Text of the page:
The Collaborative International Dictionary
Ret \Ret\ (r[e^]t), v. t.
See Aret. [Obs.]
Ret \Ret\, v. t. [Akin to rot.]
To prepare for use, as flax, by separating the fibers from
the woody part by process of soaking, macerating, and other
Douglas Harper's Etymology Dictionary
"to soak stems of fibrous plants (flax, hemp, jute, etc.) to soften them," mid-15c., probably from Middle Dutch roten (or an unrecorded cognate Old Norse word that is related to Norwegian røyta, Swedish röta, Danish røde); considered to be related to Old English rotian "to rot" (see rot (v.)), but the vowel is difficult.
Etymology 1 vb. (context transitive English) To prepare (flax, hemp etc.) for further processing by soak, which facilitates separation of fibers from the woody parts of the stem. Etymology 2
RET or Ret may refer to:
Usage examples of "ret".
He could smell the woodsmoke from the Alengwyneh towns, and other familiar and disgusting odors: the body wastes, the sour, pulpy smell of garbage rotting outside their villages, the tangy stink of their tanneries, the rankling smell of their lime kilns and charcoal pits and the retting vats where they soaked flax and dogbane and heart-tree bark to make cloth fiber.
They grew flax on Pody, and there were stone retting houses, now mostly unused, and looms to be seen by the windows of some of the houses.
The duke had no doubt been awake since before dawn, calling in his London staff of solicitors, agents, and accountants, and settling into Retting House for the Season.
If something foul happens again with her after a peer like Kilcairn, the Retting name and reputation would never escape unscathed.
To deliberately attend a gathering of the ton, knowing that they all knew what the Retting side of the family thought of her, was too painful to contemplate.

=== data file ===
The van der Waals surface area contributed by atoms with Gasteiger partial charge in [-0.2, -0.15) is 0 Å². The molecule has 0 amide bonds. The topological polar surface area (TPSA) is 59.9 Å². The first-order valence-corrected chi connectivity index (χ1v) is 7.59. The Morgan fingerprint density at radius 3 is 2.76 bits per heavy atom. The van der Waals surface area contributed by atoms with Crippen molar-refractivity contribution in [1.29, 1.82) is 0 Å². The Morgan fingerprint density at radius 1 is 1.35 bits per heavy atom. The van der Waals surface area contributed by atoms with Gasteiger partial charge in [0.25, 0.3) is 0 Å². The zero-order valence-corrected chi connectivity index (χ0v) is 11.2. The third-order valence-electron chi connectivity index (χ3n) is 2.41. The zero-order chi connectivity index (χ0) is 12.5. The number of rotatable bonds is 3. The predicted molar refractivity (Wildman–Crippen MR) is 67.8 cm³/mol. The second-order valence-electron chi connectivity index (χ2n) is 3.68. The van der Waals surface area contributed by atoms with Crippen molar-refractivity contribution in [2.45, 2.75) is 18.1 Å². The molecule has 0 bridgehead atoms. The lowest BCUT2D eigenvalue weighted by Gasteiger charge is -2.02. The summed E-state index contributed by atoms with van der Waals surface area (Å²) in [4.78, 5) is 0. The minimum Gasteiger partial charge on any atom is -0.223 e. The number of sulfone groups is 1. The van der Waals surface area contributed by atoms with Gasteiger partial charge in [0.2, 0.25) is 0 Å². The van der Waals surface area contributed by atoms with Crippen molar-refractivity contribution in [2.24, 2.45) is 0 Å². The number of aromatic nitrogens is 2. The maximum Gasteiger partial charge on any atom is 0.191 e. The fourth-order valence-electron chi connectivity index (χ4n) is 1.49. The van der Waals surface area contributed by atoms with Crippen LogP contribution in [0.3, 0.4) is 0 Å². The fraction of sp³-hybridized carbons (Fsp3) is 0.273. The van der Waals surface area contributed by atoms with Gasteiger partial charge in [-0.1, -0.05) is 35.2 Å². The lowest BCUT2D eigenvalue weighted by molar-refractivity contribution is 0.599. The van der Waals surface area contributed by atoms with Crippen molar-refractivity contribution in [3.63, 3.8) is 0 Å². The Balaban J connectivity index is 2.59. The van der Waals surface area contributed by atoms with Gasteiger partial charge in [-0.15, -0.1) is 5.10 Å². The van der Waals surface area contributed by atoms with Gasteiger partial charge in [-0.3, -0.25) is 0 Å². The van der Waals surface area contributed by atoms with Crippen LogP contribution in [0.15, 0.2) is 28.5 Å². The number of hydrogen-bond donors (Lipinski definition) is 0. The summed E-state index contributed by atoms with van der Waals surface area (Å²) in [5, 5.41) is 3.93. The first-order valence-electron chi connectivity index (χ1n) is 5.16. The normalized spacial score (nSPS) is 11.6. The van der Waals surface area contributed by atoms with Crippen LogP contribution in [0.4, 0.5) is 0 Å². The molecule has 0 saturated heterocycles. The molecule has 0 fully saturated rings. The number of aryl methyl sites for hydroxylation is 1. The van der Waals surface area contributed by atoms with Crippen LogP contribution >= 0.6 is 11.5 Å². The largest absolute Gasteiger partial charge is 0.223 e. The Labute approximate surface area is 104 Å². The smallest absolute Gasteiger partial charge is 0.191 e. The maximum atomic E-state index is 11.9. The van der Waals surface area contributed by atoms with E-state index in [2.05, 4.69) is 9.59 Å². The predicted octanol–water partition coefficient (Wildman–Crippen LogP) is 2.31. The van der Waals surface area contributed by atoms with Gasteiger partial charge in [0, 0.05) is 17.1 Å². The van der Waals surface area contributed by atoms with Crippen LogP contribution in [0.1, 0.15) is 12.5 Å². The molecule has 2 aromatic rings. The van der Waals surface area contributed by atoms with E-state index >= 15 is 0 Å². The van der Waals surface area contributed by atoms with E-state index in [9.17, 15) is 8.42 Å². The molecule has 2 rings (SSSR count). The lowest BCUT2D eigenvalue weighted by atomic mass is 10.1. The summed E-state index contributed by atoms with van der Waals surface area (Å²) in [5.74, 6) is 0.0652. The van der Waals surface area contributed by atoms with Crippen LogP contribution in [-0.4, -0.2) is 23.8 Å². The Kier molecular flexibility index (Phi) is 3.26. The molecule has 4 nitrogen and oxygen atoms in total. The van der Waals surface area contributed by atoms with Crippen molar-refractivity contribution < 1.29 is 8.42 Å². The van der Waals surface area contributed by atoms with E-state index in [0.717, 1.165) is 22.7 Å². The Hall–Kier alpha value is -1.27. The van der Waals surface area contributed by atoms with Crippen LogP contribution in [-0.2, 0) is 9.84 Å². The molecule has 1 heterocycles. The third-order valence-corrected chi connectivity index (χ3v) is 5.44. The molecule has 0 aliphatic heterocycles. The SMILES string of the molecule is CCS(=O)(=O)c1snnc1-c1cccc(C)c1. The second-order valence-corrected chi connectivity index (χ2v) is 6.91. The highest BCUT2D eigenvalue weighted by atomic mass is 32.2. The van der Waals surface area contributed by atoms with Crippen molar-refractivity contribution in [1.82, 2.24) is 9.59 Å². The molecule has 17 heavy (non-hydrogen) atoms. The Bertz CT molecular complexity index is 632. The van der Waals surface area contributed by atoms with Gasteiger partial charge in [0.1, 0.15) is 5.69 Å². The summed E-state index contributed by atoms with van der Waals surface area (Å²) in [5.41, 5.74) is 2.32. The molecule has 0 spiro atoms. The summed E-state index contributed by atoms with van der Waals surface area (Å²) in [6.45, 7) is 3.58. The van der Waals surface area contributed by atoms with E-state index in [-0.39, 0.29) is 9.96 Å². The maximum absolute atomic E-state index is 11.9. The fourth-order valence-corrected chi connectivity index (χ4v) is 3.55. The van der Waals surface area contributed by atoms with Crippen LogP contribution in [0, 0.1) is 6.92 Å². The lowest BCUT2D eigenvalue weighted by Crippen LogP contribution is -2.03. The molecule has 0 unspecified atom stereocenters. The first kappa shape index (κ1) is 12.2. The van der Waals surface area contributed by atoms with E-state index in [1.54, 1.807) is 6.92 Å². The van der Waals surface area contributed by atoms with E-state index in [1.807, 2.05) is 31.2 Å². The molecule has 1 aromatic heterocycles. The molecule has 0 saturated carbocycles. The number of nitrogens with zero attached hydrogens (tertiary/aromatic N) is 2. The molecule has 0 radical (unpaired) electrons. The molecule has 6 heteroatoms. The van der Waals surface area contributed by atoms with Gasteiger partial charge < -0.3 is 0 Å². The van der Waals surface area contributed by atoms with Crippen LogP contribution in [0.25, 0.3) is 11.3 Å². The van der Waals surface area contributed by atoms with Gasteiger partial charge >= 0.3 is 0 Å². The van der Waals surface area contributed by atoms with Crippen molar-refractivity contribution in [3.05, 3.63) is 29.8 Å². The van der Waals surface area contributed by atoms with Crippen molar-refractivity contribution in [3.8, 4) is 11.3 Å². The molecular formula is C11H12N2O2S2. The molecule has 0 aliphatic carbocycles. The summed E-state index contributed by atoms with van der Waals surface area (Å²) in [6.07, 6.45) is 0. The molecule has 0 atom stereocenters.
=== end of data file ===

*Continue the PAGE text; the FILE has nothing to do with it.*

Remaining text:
She was too worried over whether he would renew his questions about Virgil Retting once they returned, and what she would tell him if he did.
Virgil Retting stood on the landing, leaning over the railing to sneer at her.
Those rets knew what they had because the page told them, a whisper that promised great things!
He might be able to get past the rets and into the fortress, but then he has to destroy the page and get out again.
When other rets scurried past him, bound for the gatehouse and the threat that no longer existed, he either stepped back into the shadows or gave way in deference, a lesser to superiors, of no interest or concern to them.
He backed against the wall, sliding away from the searching rets, who were still uncertain what they were looking for.
The rets, thinking it harmless, barely brushed at it with their weapons.
He could see rets standing all about him, maybe a dozen or so, heavy reptilian bodies cloaked against the dawn light, heads bent between heavy shoulders, voices low and sibilant as they conversed among themselves.
It might have been human once, but now it was covered with gray scales like the rets, flat and expressionless, its green eyes compressed into narrow slits that regarded him with such coldness that he forgot all about the wolf creature.
He would flee the Morgawr and his rets at the first opportunity and continue his search for his missing friends.